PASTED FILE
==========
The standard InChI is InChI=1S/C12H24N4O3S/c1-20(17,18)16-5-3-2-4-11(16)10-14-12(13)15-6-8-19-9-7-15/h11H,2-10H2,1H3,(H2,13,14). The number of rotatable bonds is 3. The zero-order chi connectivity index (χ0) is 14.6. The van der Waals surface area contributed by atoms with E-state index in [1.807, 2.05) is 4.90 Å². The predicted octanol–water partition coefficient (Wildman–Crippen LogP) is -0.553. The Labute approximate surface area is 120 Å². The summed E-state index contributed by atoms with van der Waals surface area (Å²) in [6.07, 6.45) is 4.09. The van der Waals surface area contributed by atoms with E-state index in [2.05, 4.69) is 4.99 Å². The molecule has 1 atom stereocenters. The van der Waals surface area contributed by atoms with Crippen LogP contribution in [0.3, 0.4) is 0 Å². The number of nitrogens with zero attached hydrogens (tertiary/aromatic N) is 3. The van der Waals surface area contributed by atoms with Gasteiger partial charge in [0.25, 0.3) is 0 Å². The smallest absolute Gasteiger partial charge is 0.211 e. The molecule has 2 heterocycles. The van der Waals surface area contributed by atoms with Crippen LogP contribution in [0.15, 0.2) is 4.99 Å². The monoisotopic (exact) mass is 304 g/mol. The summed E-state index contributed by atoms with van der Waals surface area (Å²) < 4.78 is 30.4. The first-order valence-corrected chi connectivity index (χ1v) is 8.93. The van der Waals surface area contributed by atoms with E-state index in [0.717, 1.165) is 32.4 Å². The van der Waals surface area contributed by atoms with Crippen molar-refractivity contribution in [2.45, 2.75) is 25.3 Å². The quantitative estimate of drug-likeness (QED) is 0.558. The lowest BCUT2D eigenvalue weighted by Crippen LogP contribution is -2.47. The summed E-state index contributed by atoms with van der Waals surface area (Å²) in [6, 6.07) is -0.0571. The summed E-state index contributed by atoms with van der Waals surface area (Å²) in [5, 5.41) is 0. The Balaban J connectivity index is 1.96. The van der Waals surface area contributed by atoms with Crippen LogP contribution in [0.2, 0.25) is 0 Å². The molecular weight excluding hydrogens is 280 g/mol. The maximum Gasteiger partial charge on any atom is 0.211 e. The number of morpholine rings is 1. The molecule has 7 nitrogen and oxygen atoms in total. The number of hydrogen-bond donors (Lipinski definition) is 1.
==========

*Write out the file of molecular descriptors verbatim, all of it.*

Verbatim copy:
The standard InChI is InChI=1S/C12H24N4O3S/c1-20(17,18)16-5-3-2-4-11(16)10-14-12(13)15-6-8-19-9-7-15/h11H,2-10H2,1H3,(H2,13,14). The number of rotatable bonds is 3. The zero-order chi connectivity index (χ0) is 14.6. The van der Waals surface area contributed by atoms with E-state index in [1.807, 2.05) is 4.90 Å². The predicted octanol–water partition coefficient (Wildman–Crippen LogP) is -0.553. The Labute approximate surface area is 120 Å². The summed E-state index contributed by atoms with van der Waals surface area (Å²) in [6.07, 6.45) is 4.09. The van der Waals surface area contributed by atoms with E-state index in [2.05, 4.69) is 4.99 Å². The molecule has 1 atom stereocenters. The van der Waals surface area contributed by atoms with Crippen LogP contribution in [0.3, 0.4) is 0 Å². The number of nitrogens with zero attached hydrogens (tertiary/aromatic N) is 3. The van der Waals surface area contributed by atoms with Gasteiger partial charge in [0.25, 0.3) is 0 Å². The smallest absolute Gasteiger partial charge is 0.211 e. The molecule has 2 heterocycles. The van der Waals surface area contributed by atoms with Crippen LogP contribution in [0.15, 0.2) is 4.99 Å². The monoisotopic (exact) mass is 304 g/mol. The summed E-state index contributed by atoms with van der Waals surface area (Å²) < 4.78 is 30.4. The first-order valence-corrected chi connectivity index (χ1v) is 8.93. The van der Waals surface area contributed by atoms with E-state index in [0.717, 1.165) is 32.4 Å². The van der Waals surface area contributed by atoms with Crippen molar-refractivity contribution in [2.45, 2.75) is 25.3 Å². The quantitative estimate of drug-likeness (QED) is 0.558. The lowest BCUT2D eigenvalue weighted by Crippen LogP contribution is -2.47. The summed E-state index contributed by atoms with van der Waals surface area (Å²) in [6, 6.07) is -0.0571. The summed E-state index contributed by atoms with van der Waals surface area (Å²) in [5, 5.41) is 0. The Balaban J connectivity index is 1.96. The van der Waals surface area contributed by atoms with Crippen LogP contribution in [0.2, 0.25) is 0 Å². The molecular weight excluding hydrogens is 280 g/mol. The maximum Gasteiger partial charge on any atom is 0.211 e. The number of morpholine rings is 1. The molecule has 7 nitrogen and oxygen atoms in total. The number of hydrogen-bond donors (Lipinski definition) is 1.